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Baltic Sea and German-German Border Trail
The Iron Curtain ran for about 7,000 km from the Barents Sea in the north straight through Europe to the Black Sea and divided the continent into East and West. Until the Peaceful Revolutions in Eastern and Central Europe, it stood as a physical and ideological border between two blocks which conceived each other as enemies. Not only were many neighbouring states divided, but also Germany was divided into east and west. Today there are only very few reminders left of the former death strip. However, the few remnants there still are do not separate us anymore.
The death strip in Germany
In Germany, the Iron Curtain ran for 650 km along the former Baltic Sea coast of the GDR, if one includes Rügen. The 1,400 km long former inner-German death strip was composed of 3,000 km of fences, 730 km of car-trenches, 830 observation towers, brightly lit roads, walls and bunkers. All this is now mostly gone. Only the military vehicle roads with their perforated paving stones and several observation towers remain. And it is only for another few years that one will be able to identify the former border strip due to the lower trees and the lighter green of their leaves. It has now been more than two decades since the Berlin Wall and the Iron Curtain fell and today the former German-German border is hardly visible anymore.
The Green Belt
The Green Belt, which was initiated by the “Federation for environmental and nature protection in Germany” (BUND), is the transformation from the death strip into a habitat for approximately 5,000 animal and plant life. In this place, one finds today 150 nature reserves, numerous flora and fauna, the three biosphere reserves Schaalsee, Elbaue and Rhön and also the Harz National Park. It is roughly 1,400 km long and is between 50 and 200 m wide. The area covers almost 18,000 ha, 85% of the landscape is wild, almost 30% is under natural protection and 38% is registered as habitats for flora and fauna.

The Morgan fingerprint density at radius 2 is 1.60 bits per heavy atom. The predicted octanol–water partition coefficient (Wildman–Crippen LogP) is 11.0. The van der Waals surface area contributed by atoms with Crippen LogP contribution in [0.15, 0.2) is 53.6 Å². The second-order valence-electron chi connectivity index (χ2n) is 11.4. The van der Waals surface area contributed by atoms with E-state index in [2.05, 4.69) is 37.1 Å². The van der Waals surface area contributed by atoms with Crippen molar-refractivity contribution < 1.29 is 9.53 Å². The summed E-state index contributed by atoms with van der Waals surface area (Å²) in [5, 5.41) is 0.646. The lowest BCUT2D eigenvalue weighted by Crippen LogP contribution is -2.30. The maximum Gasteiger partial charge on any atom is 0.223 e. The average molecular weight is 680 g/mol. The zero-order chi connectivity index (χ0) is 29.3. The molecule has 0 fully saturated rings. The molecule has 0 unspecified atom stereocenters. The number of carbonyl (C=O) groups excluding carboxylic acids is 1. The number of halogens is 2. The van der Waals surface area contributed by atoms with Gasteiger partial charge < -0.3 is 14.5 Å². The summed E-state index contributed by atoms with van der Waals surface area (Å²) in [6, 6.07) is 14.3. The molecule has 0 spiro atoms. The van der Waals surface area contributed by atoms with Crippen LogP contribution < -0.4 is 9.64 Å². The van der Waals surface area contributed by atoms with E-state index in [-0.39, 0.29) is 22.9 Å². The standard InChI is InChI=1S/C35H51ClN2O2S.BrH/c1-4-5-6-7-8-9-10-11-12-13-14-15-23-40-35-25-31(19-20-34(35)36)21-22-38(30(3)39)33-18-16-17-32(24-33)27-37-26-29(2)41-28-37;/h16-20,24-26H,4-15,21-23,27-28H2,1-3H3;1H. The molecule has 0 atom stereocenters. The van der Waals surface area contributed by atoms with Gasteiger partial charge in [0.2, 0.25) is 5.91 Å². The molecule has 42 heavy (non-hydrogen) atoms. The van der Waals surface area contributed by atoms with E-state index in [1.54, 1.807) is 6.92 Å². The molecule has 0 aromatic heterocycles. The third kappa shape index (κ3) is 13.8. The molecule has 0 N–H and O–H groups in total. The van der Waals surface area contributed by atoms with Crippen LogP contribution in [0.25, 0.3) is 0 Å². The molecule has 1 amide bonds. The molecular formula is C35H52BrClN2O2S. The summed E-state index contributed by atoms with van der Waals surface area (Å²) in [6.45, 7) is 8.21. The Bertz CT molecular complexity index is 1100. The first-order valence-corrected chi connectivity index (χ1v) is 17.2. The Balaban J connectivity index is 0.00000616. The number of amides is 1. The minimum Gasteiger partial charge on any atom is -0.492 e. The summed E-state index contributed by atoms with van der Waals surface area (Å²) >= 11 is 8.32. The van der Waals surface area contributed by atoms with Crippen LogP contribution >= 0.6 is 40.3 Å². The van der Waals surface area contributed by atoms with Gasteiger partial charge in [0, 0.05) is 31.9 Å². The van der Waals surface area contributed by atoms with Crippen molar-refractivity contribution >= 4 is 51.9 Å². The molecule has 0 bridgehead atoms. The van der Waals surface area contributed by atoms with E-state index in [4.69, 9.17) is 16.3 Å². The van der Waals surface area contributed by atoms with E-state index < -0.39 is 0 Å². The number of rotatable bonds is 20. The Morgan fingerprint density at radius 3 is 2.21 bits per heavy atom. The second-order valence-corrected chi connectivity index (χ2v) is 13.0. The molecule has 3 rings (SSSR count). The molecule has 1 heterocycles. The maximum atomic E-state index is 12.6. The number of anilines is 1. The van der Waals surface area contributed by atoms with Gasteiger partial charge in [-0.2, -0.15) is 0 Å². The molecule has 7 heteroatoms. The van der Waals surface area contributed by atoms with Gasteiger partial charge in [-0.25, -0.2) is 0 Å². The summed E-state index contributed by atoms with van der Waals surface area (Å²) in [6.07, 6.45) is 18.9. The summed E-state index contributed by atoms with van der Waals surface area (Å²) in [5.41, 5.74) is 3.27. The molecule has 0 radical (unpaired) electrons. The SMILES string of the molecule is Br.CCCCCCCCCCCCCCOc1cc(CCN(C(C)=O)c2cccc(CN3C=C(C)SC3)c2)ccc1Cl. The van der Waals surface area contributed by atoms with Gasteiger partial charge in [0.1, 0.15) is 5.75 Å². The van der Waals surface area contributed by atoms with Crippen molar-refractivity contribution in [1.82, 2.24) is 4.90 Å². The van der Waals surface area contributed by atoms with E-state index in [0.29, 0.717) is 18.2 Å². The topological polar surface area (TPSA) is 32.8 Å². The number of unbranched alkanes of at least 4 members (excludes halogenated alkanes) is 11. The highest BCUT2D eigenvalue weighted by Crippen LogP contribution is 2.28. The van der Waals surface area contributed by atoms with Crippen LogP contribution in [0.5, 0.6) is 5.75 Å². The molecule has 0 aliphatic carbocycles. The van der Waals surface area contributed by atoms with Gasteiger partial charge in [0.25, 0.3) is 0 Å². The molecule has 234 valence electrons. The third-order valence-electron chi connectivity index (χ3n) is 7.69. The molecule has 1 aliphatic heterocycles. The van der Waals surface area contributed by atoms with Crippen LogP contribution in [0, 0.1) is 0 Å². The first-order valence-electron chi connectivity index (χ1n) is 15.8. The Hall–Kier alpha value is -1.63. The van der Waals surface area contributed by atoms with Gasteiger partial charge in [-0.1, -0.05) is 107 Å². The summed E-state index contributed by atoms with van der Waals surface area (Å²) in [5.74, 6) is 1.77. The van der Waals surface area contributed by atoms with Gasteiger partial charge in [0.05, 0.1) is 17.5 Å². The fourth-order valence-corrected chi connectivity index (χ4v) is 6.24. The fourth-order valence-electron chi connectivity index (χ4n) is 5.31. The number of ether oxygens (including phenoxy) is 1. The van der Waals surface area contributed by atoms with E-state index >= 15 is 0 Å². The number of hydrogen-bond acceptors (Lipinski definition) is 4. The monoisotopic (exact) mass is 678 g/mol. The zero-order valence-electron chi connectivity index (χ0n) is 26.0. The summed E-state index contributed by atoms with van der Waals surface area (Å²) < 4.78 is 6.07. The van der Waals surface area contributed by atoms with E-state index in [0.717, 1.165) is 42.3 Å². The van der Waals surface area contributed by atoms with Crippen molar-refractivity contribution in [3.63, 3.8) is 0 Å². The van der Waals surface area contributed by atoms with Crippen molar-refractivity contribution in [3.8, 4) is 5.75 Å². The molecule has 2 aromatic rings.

In order to protect the former inner-German border, which serves as a habitat for more than 1,000 endangered animals and plant species, the BUND announced a fundraiser. In the four pilot regions Salzwedel, Eichsfeld, Sonneberg and Großen Bruch, it has so far bought over 200 hectares. This was made possible by more than 8,000 donations.
More information on this project can be found at www.dasgrueneband.info.
The route proposal
Of course there are many alternative routes to get around the "Green Belt" by bike. Whether cycling on the Western or Eastern side, closer to or further away from the border, whether taking former patrol roads with perforated paving slabs or asphalt, the proposed route - along the Western border of the Warsaw-Pact states - has been chosen according to the following five criteria: • as close as possible to the former border,
• on as comfortable a path as possible,
• avoiding roads with heavy traffic,
• integrating historical monuments,
• crossing the former border frequently.
The proposed route is a "work in progress". And of course, as locals know their regions better and due to the fact that there are frequent changes due to building measures etc., the author and publisher are more than happy to receive suggestions for improvement, bearing in mind the five criteria listed above.